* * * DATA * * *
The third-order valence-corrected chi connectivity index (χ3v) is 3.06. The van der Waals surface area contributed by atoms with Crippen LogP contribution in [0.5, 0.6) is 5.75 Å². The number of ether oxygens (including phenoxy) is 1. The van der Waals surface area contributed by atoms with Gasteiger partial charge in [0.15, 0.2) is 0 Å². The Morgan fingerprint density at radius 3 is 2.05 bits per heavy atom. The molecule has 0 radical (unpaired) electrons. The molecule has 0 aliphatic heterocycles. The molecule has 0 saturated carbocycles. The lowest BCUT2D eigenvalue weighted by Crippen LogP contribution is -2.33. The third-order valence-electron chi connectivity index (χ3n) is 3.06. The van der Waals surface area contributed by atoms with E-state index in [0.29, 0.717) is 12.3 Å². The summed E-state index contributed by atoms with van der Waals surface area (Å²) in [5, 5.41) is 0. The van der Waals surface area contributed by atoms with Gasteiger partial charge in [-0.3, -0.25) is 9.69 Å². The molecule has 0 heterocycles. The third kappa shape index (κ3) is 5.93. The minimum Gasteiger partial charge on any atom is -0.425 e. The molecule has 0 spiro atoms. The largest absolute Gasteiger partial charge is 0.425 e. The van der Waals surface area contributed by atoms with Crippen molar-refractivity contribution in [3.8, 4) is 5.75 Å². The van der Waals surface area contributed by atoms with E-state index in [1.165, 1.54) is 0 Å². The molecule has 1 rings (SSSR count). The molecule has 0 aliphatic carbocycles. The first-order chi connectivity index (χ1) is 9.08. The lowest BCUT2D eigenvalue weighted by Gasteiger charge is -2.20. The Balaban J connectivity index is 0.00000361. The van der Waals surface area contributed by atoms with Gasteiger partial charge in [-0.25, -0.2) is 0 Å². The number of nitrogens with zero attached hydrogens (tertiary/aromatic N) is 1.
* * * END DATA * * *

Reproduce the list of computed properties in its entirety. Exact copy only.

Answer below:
The third-order valence-corrected chi connectivity index (χ3v) is 3.06. The van der Waals surface area contributed by atoms with Crippen LogP contribution in [0.5, 0.6) is 5.75 Å². The number of ether oxygens (including phenoxy) is 1. The van der Waals surface area contributed by atoms with Gasteiger partial charge in [0.15, 0.2) is 0 Å². The Morgan fingerprint density at radius 3 is 2.05 bits per heavy atom. The molecule has 0 radical (unpaired) electrons. The molecule has 0 aliphatic heterocycles. The molecule has 0 saturated carbocycles. The lowest BCUT2D eigenvalue weighted by Crippen LogP contribution is -2.33. The third-order valence-electron chi connectivity index (χ3n) is 3.06. The van der Waals surface area contributed by atoms with E-state index in [0.29, 0.717) is 12.3 Å². The summed E-state index contributed by atoms with van der Waals surface area (Å²) in [5, 5.41) is 0. The van der Waals surface area contributed by atoms with Gasteiger partial charge in [-0.3, -0.25) is 9.69 Å². The molecule has 0 heterocycles. The third kappa shape index (κ3) is 5.93. The minimum Gasteiger partial charge on any atom is -0.425 e. The molecule has 0 spiro atoms. The largest absolute Gasteiger partial charge is 0.425 e. The van der Waals surface area contributed by atoms with Crippen molar-refractivity contribution in [3.8, 4) is 5.75 Å². The van der Waals surface area contributed by atoms with E-state index in [1.165, 1.54) is 0 Å². The molecule has 1 rings (SSSR count). The molecule has 0 aliphatic carbocycles. The first-order chi connectivity index (χ1) is 9.08. The lowest BCUT2D eigenvalue weighted by Gasteiger charge is -2.20. The Balaban J connectivity index is 0.00000361. The van der Waals surface area contributed by atoms with Gasteiger partial charge in [-0.25, -0.2) is 0 Å². The number of nitrogens with zero attached hydrogens (tertiary/aromatic N) is 1.